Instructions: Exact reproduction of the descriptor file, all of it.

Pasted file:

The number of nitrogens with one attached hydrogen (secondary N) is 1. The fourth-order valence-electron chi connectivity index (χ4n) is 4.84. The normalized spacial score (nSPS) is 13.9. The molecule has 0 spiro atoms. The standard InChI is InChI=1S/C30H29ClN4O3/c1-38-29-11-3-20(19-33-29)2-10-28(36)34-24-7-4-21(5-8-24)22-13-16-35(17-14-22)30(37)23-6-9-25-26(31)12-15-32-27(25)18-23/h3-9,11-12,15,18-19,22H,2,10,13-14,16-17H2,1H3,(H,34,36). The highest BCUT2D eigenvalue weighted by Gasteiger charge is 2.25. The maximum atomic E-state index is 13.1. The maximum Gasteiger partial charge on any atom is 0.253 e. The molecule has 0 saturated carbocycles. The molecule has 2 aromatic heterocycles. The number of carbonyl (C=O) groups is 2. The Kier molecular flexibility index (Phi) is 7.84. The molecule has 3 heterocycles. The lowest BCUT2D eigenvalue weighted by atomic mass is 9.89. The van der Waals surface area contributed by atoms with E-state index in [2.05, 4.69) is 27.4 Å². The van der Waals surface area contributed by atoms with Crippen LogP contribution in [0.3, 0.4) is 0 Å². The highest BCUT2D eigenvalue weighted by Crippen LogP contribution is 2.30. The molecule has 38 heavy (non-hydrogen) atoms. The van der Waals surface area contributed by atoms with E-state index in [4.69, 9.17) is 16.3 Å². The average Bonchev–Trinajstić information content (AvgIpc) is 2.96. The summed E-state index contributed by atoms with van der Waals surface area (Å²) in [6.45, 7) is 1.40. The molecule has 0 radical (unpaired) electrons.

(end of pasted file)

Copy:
The number of nitrogens with one attached hydrogen (secondary N) is 1. The fourth-order valence-electron chi connectivity index (χ4n) is 4.84. The normalized spacial score (nSPS) is 13.9. The molecule has 0 spiro atoms. The standard InChI is InChI=1S/C30H29ClN4O3/c1-38-29-11-3-20(19-33-29)2-10-28(36)34-24-7-4-21(5-8-24)22-13-16-35(17-14-22)30(37)23-6-9-25-26(31)12-15-32-27(25)18-23/h3-9,11-12,15,18-19,22H,2,10,13-14,16-17H2,1H3,(H,34,36). The highest BCUT2D eigenvalue weighted by Gasteiger charge is 2.25. The maximum atomic E-state index is 13.1. The maximum Gasteiger partial charge on any atom is 0.253 e. The molecule has 0 saturated carbocycles. The molecule has 2 aromatic heterocycles. The number of carbonyl (C=O) groups is 2. The Kier molecular flexibility index (Phi) is 7.84. The molecule has 3 heterocycles. The lowest BCUT2D eigenvalue weighted by atomic mass is 9.89. The van der Waals surface area contributed by atoms with E-state index in [2.05, 4.69) is 27.4 Å². The van der Waals surface area contributed by atoms with Crippen LogP contribution in [0.3, 0.4) is 0 Å². The highest BCUT2D eigenvalue weighted by Crippen LogP contribution is 2.30. The molecule has 38 heavy (non-hydrogen) atoms. The van der Waals surface area contributed by atoms with E-state index in [4.69, 9.17) is 16.3 Å². The average Bonchev–Trinajstić information content (AvgIpc) is 2.96. The summed E-state index contributed by atoms with van der Waals surface area (Å²) in [6.45, 7) is 1.40. The molecule has 0 radical (unpaired) electrons.